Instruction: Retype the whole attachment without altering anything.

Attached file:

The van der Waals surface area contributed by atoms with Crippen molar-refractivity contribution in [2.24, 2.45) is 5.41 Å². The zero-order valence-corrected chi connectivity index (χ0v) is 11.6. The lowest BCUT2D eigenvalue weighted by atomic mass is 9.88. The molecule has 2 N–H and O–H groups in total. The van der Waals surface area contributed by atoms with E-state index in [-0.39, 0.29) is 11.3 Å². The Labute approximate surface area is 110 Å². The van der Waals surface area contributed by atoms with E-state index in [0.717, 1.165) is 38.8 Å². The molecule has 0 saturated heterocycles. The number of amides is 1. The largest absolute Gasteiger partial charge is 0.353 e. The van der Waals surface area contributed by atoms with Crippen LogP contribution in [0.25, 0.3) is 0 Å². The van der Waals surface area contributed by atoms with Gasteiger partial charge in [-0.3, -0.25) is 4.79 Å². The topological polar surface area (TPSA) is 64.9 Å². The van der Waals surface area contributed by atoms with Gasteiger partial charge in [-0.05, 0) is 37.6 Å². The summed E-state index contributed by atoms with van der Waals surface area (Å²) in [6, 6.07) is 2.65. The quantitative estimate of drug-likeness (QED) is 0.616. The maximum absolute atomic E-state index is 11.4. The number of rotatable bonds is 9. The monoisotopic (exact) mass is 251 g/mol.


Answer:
The van der Waals surface area contributed by atoms with Crippen molar-refractivity contribution in [2.24, 2.45) is 5.41 Å². The zero-order valence-corrected chi connectivity index (χ0v) is 11.6. The lowest BCUT2D eigenvalue weighted by atomic mass is 9.88. The molecule has 2 N–H and O–H groups in total. The van der Waals surface area contributed by atoms with E-state index in [-0.39, 0.29) is 11.3 Å². The Labute approximate surface area is 110 Å². The van der Waals surface area contributed by atoms with E-state index in [0.717, 1.165) is 38.8 Å². The molecule has 0 saturated heterocycles. The number of amides is 1. The largest absolute Gasteiger partial charge is 0.353 e. The van der Waals surface area contributed by atoms with Crippen LogP contribution in [0.25, 0.3) is 0 Å². The van der Waals surface area contributed by atoms with Gasteiger partial charge in [-0.3, -0.25) is 4.79 Å². The topological polar surface area (TPSA) is 64.9 Å². The van der Waals surface area contributed by atoms with Gasteiger partial charge in [-0.05, 0) is 37.6 Å². The summed E-state index contributed by atoms with van der Waals surface area (Å²) in [6, 6.07) is 2.65. The quantitative estimate of drug-likeness (QED) is 0.616. The maximum absolute atomic E-state index is 11.4. The number of rotatable bonds is 9. The monoisotopic (exact) mass is 251 g/mol.